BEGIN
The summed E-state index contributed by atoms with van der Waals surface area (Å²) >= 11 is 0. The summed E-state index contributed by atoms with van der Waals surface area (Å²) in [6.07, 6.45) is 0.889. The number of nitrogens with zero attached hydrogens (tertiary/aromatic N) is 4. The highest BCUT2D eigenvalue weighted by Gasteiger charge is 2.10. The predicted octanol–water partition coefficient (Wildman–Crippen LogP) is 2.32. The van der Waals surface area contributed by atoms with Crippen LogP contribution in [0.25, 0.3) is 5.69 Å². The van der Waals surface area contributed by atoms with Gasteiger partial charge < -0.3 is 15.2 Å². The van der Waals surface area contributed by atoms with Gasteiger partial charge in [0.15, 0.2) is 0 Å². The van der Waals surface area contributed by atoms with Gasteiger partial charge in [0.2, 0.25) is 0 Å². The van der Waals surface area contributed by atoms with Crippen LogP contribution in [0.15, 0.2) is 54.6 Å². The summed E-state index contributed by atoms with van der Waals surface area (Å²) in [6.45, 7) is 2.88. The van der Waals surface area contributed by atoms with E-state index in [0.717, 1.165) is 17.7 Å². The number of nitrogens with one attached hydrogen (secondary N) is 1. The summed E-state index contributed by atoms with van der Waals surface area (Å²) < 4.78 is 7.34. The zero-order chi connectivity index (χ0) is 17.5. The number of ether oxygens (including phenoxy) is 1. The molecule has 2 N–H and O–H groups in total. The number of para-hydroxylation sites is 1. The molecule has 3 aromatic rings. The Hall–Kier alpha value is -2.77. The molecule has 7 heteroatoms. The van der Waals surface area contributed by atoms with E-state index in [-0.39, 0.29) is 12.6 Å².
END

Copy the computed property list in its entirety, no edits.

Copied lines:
The summed E-state index contributed by atoms with van der Waals surface area (Å²) >= 11 is 0. The summed E-state index contributed by atoms with van der Waals surface area (Å²) in [6.07, 6.45) is 0.889. The number of nitrogens with zero attached hydrogens (tertiary/aromatic N) is 4. The highest BCUT2D eigenvalue weighted by Gasteiger charge is 2.10. The predicted octanol–water partition coefficient (Wildman–Crippen LogP) is 2.32. The van der Waals surface area contributed by atoms with Crippen LogP contribution in [0.25, 0.3) is 5.69 Å². The van der Waals surface area contributed by atoms with Gasteiger partial charge < -0.3 is 15.2 Å². The van der Waals surface area contributed by atoms with Gasteiger partial charge in [0.15, 0.2) is 0 Å². The van der Waals surface area contributed by atoms with Gasteiger partial charge in [0.2, 0.25) is 0 Å². The van der Waals surface area contributed by atoms with Crippen LogP contribution in [0.15, 0.2) is 54.6 Å². The summed E-state index contributed by atoms with van der Waals surface area (Å²) in [6.45, 7) is 2.88. The van der Waals surface area contributed by atoms with E-state index in [0.717, 1.165) is 17.7 Å². The number of nitrogens with one attached hydrogen (secondary N) is 1. The summed E-state index contributed by atoms with van der Waals surface area (Å²) < 4.78 is 7.34. The zero-order chi connectivity index (χ0) is 17.5. The number of ether oxygens (including phenoxy) is 1. The molecule has 2 N–H and O–H groups in total. The number of para-hydroxylation sites is 1. The molecule has 3 aromatic rings. The Hall–Kier alpha value is -2.77. The molecule has 7 heteroatoms. The van der Waals surface area contributed by atoms with E-state index in [-0.39, 0.29) is 12.6 Å².